As part of his residency at the Clay Art Center Matthew Smith has been making the streets of Port Chester a nicer-looking place. His current exhibition is called My Name is Nobody (July 11 – July 28) and he’s also been working on what he calls the Block by Block project, in which he finds trash on the streets of Port Chester with the intention of using some of it to make a map of the city.
We’ve seen you with a push-cart titled “Artist at Work” around town, can you tell us about what you’ve been doing beyond Clay Art Center’s facility on Beech Street?
When I moved here a year ago I really wanted to get to know the community and environment of Port Chester and I thought that I could do this as an art project. I’ve been going around Port Chester (starting at CAC) and slowly picking up trash on every street that I go through.
What are you doing with this trash?
It’s a multi-layered project. I collect and sort the trash into three categories: Usable for art, not usable, and recyclable. The usable objects I find like bottle caps and plastics are composed into a long strip and coated with plaster; I’m creating a visual road map of Port Chester using these discarded things. Since the end result is a little abstract I’m also archiving everything through Instagram with the profile name Blockbyblockproject.
What has been the oddest piece of trash you’ve found in Port Chester?
I just found these colorful Legos that brought me back to my younger days of playing. There was also this nametag from Party City that said “Jessica” on it. I’ve put it on Instagram with hashtags in the farfetched hopes that someone will claim it.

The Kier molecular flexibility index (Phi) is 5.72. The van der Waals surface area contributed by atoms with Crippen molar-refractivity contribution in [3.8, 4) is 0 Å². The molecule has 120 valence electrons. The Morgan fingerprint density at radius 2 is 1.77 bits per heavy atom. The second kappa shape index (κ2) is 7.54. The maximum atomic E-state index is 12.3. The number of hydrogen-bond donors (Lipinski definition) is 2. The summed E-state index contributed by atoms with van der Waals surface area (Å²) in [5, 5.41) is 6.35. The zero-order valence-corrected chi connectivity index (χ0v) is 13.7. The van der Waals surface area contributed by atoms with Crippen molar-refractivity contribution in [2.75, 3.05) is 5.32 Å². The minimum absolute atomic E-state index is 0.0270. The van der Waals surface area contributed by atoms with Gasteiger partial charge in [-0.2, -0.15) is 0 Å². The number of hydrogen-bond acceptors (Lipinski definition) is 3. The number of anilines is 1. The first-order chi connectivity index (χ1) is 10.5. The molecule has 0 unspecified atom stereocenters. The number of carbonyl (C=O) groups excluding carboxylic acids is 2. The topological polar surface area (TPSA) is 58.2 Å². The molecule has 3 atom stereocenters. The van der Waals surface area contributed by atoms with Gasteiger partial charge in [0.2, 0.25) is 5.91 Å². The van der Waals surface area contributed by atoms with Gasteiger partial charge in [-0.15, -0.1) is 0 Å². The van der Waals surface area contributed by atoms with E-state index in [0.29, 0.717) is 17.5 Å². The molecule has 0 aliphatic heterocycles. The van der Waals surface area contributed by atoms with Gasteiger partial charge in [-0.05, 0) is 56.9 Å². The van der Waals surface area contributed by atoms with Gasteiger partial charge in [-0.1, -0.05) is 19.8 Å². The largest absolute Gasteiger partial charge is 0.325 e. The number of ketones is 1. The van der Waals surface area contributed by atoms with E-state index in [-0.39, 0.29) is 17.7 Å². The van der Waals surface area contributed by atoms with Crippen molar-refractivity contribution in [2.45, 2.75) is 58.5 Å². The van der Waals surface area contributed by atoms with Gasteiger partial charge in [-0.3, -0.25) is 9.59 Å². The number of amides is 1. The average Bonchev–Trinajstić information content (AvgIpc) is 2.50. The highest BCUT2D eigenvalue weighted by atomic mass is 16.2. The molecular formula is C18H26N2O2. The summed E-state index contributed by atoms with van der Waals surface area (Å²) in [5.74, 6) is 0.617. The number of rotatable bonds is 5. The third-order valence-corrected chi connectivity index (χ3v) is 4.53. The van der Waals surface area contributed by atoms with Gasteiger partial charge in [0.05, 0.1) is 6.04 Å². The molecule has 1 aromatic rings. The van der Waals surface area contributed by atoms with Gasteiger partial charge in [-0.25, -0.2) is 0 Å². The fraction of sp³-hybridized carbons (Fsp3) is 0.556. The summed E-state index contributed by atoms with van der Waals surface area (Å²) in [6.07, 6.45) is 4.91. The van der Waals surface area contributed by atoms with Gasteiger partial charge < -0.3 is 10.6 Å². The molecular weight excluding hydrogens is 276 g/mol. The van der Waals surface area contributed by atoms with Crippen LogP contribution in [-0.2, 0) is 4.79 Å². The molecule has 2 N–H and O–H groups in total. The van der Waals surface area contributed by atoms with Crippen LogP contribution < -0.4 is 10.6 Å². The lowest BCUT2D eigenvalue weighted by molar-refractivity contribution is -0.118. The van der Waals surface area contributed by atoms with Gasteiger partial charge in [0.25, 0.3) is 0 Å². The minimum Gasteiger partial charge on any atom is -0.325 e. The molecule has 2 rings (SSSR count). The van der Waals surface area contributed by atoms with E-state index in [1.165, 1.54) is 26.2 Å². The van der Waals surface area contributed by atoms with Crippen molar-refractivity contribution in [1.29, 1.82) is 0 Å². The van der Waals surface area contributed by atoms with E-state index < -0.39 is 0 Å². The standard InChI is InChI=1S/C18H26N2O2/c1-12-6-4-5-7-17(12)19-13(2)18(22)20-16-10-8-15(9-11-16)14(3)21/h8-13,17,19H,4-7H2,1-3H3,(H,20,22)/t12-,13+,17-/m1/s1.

This sounds like a great way to beautify Port Chester, has there been a lot of community engagement?
The push-cart is really great for that, I think it separates me from others who look for things to recycle off of the street. One of my most memorable experiences was when I was on Fox Island Road where two local men were really curious to what I was doing and invited me over for a beer – we ended up talking for half an hour about how they came to Port Chester. I have a rule not to wear headphones and to always make eye contact so I can engage with people.
Matthew Smith is an artist and educator who has been working in clay for 10 years, according to the CAC. He was born and raised in Indiana and went to Anderson University to receive a B.A. in Art Education with an emphasis in ceramics. After teaching elementary art in public schools for six years, he spent the last year as a special student at Syracuse University. During several summers he has been a student, teaching assistant, and studio technician at the Chautauqua School of Art in western New York. He will be attending the University of Colorado Boulder in the fall to pursue a MFA in ceramics.
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